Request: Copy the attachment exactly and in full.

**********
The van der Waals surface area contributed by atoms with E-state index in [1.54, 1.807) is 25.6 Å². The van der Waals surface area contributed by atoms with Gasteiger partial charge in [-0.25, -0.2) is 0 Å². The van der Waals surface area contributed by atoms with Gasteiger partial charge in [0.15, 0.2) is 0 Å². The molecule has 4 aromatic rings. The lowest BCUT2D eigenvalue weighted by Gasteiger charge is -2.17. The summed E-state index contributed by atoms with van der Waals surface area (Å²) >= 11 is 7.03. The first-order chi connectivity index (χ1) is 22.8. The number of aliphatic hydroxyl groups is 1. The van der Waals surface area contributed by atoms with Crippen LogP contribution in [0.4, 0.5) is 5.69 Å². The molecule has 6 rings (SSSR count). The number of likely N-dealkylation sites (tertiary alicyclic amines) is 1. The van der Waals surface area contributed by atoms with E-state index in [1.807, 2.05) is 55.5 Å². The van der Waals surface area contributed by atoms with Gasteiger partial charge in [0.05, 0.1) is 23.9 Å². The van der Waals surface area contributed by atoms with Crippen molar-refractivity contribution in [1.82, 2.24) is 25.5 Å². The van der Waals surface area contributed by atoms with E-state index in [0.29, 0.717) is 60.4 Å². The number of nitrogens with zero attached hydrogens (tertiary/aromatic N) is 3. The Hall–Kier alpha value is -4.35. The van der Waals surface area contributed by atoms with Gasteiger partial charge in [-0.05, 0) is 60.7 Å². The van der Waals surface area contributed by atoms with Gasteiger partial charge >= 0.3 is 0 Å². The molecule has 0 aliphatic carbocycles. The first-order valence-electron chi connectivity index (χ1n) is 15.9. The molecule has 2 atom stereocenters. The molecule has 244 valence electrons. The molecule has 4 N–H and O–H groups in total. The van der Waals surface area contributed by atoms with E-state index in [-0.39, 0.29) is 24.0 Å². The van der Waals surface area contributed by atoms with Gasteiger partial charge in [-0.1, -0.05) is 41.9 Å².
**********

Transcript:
The van der Waals surface area contributed by atoms with E-state index in [1.54, 1.807) is 25.6 Å². The van der Waals surface area contributed by atoms with Gasteiger partial charge in [-0.25, -0.2) is 0 Å². The van der Waals surface area contributed by atoms with Gasteiger partial charge in [0.15, 0.2) is 0 Å². The molecule has 4 aromatic rings. The lowest BCUT2D eigenvalue weighted by Gasteiger charge is -2.17. The summed E-state index contributed by atoms with van der Waals surface area (Å²) >= 11 is 7.03. The first-order chi connectivity index (χ1) is 22.8. The number of aliphatic hydroxyl groups is 1. The van der Waals surface area contributed by atoms with Crippen LogP contribution in [0.4, 0.5) is 5.69 Å². The molecule has 6 rings (SSSR count). The number of likely N-dealkylation sites (tertiary alicyclic amines) is 1. The van der Waals surface area contributed by atoms with E-state index in [1.807, 2.05) is 55.5 Å². The van der Waals surface area contributed by atoms with Gasteiger partial charge in [0.05, 0.1) is 23.9 Å². The van der Waals surface area contributed by atoms with Crippen molar-refractivity contribution in [1.82, 2.24) is 25.5 Å². The van der Waals surface area contributed by atoms with E-state index in [0.29, 0.717) is 60.4 Å². The number of nitrogens with zero attached hydrogens (tertiary/aromatic N) is 3. The Hall–Kier alpha value is -4.35. The van der Waals surface area contributed by atoms with Gasteiger partial charge in [-0.05, 0) is 60.7 Å². The van der Waals surface area contributed by atoms with Gasteiger partial charge >= 0.3 is 0 Å². The molecule has 0 aliphatic carbocycles. The first-order valence-electron chi connectivity index (χ1n) is 15.9. The molecule has 2 atom stereocenters. The molecule has 244 valence electrons. The molecule has 4 N–H and O–H groups in total. The van der Waals surface area contributed by atoms with E-state index in [-0.39, 0.29) is 24.0 Å². The van der Waals surface area contributed by atoms with Gasteiger partial charge in [-0.1, -0.05) is 41.9 Å².